Film Review – The Man Who Killed Don Quixote (2020)

For those who have been unfamiliar with the long-gestating passion project of director Terry Gilliam, let’s just say it has been a mission as treacherous and precarious an odyssey as one that Quixote and his partner Sancho Pansa may have undertaken themselves. Years of planning, financiers coming in and then falling out, storms of biblical proportions and countless different cast ensembles have finally aligned perfectly for the fantastical filmmaker and his vision has been realised.

Driver plays Toby Grisoni, an advertising director whose latest venture brings him back into the world of Don Quixote, having made a version of the story for his student film during his university days and cast local shoemaker Javier (Jonathan Pryce) in the lead role. However, in the years between, Javier’s immersion in the role has led him to believe that he actually is Quixote – and that Toby, returning to the local town during filming, is Sancho Pansa.

Their meeting sees them transported into a dreamlike environment that feels very much like a classic Quixote setting in the past, but every know and then they drop into reality. Is this real-life or is this just fantasy?

Gilliam had always been fascinated with Quixote – a moniker that many have given the director over the years – and whilst his film isn’t a straight adaptation of the text, its spirit, whimsy and fantastical elements still remain in its blood.

As with many of his films, the cinematography and production design are absolutely wonderful but this one feels a little lost for the most part, with the continuous genesis and stop/start nature seems to have diluted Gilliam’s vision and it really struggles to get going. While this is a Quixote tale in many ways, Grisoni and Gilliam take a few stabs at the actual filmmaking process along the way, with jokes about storms, planes, insurers and producers, all of which have played their part in the film’s gestation.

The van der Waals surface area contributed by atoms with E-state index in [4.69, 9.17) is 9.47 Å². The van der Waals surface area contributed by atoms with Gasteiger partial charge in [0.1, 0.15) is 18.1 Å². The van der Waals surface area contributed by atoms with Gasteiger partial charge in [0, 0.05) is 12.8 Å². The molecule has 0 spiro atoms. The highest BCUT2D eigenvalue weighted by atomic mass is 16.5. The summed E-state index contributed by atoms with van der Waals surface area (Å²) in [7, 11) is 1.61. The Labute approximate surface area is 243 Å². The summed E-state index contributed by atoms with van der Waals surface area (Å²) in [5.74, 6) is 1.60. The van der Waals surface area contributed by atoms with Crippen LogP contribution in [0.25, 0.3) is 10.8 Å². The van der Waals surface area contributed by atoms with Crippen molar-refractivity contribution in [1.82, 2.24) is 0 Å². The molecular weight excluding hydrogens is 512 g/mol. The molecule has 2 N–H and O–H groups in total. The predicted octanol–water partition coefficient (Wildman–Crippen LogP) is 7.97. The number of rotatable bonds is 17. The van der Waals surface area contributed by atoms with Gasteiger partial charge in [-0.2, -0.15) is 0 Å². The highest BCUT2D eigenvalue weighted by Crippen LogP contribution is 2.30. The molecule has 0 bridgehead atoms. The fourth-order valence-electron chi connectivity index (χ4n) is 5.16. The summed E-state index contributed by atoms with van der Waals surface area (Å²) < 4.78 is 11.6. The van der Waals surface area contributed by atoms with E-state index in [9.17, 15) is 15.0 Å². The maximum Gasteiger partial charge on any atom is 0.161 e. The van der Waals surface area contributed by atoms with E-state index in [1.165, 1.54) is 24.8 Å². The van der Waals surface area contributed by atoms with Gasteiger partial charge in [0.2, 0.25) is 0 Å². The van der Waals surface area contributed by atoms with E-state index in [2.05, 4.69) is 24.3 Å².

Driver and Price, both recently nominated for Best Actor Oscars, both perform decently enough but they too seem to be all at sea for the most part, trying desperately to cling to the weak and scattered story.

Driver, in particular, feels a little miscast, unable to true grasp where his character should sit in this extraordinary, otherworldly universe.

Indeed, the film sadly isn’t particularly funny either – it’s broad, theatrical nature should have us rolling in the aisles but it falls flat for the most part, with only those aforementioned pokes at the art of cinema really landing.

So, after decades of will he/won’t he, Gilliam has finally made the film he wanted but despite its best intentions (as well as huge amounts of good will), this one as with many of this back catalogue will divide opinion. Ours? Well, it’s pleasant enough in parts and the visual style is all encompassing but on the whole it doesn’t quite work despite some flashes of brilliance.


Drama, Comedy | UK, 2018 | 15 | 31st January 2020 (UK) | Sparky Pictures | Dir.Terry Gilliam | Jonathan Pryce, Adam Driver, Stellan Skarsgård, Olga Kurylenko, Joana Ribeiro, Jordi Mollà